Minutes after arriving in our room our butler rang the bell.  The St. Regis is famous for butler service in its suites, something I’m still not 100% sure how to take advantage of properly.  Our butler, Giuilo, immediately befriended the kids and made everything more pleasant.  He brought plenty of fresh fruit for the kids (and always made sure we had a full bowl during the entire stay), had a bottle of prosecco waiting for us in the evening along with little treats along the way.  We took advantage of the complimentary beverage service during our last day, ordering up coffee, juices and pastries.  I’m really not a coffee drinker, but it’s something I enjoy as an indulgent pleasure every time I’m in Italy.

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The kids really bonded with Giuilio, disappointed if they didn’t see him each morning and throughout the day as we returned to the property.  As an added twinkle in their eye, he even managed to rustle up a couple of ultra-cute stuffed animals with the St. Regis Rome logo on them.

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The rooms themselves were beautiful, as has every room we’ve ever stayed in there.  The Deluxe room had two twin beds, a small seating area by the window and a beautiful painting on the wall.  The bathroom was spacious and wonderfully appointed, with both a shower and deep soaking tub.

The suite was a large living room with a separate bedroom area.  Technically it was one big room but the layout made it feel like two separate rooms, and quite spacious.  There were two TVs, though we never actually turned them on, motorized blinds to black out the light at night, a phenomenal sound system and a large walk-in closet.  There was a couch and some soft seating as well as a desk.  We were more than comfortable.  The bathroom was also sizable, again with both a bathtub and shower.  The amenities are Remede.  While I’m not a huge fan, my wife loves them.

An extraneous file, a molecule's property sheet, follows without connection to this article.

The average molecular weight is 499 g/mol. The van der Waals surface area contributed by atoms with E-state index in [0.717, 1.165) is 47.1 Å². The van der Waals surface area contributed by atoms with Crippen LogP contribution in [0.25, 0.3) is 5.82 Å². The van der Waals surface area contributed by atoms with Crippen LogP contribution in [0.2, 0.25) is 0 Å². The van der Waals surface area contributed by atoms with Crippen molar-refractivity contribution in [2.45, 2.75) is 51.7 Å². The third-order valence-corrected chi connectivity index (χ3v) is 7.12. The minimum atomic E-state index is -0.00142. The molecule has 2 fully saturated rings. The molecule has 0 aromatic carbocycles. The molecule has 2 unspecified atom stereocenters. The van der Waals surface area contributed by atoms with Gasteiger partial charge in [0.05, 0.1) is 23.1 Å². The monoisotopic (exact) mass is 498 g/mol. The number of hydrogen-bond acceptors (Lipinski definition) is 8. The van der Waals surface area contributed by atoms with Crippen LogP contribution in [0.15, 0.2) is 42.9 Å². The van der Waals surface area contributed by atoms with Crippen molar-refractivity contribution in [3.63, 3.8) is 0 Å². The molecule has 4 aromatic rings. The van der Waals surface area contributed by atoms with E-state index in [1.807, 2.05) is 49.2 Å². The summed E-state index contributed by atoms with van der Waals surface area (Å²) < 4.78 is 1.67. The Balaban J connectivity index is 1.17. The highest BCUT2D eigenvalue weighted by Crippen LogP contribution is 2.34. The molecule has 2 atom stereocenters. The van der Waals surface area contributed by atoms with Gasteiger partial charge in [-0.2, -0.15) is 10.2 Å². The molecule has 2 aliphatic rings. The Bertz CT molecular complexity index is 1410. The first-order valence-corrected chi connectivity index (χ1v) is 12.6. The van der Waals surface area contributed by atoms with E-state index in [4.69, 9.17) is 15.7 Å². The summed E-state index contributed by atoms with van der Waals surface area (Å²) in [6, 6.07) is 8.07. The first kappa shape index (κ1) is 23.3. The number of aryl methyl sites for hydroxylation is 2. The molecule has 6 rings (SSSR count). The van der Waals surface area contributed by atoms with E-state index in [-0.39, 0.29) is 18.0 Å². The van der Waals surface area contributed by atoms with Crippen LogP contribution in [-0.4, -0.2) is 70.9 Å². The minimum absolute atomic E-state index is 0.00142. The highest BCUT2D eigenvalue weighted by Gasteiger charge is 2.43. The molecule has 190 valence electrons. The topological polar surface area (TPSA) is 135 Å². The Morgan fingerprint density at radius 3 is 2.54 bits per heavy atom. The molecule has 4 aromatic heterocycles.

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Junior Suite Bedroom

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Suite Living Room

 

 

 

 

 

 

 

 

 

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Window/Seating Area

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Deluxe Bedroom

 

 

 

 

 

 

 

 

 

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Junior Suite Bedroom

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Deluxe Bedroom

 

 

 

 

 

 

 

 

 

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Suite Seating Area

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Suite Bathroom

 

 

 

 

 

 

 

 

 

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Suite Bathroom

Starwood Preferred Guest Platinum members get a free full breakfast at the property, served in Le Grand Bar.  It’s a sizable buffet, with plenty of fresh juices, an omelet station, standard American breakfast buffet items, a European-style breakfast buffet of meats and cheeses, and plenty of fresh pastry.  There’s also a small but reasonable Asian buffet as well as self-serve Champagne.  And, just in case that isn’t enough, there’s an iced coffee machine.

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Hot Buffet

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Fresh Juices

 

 

 

 

 

 

 

 

 

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American-style buffet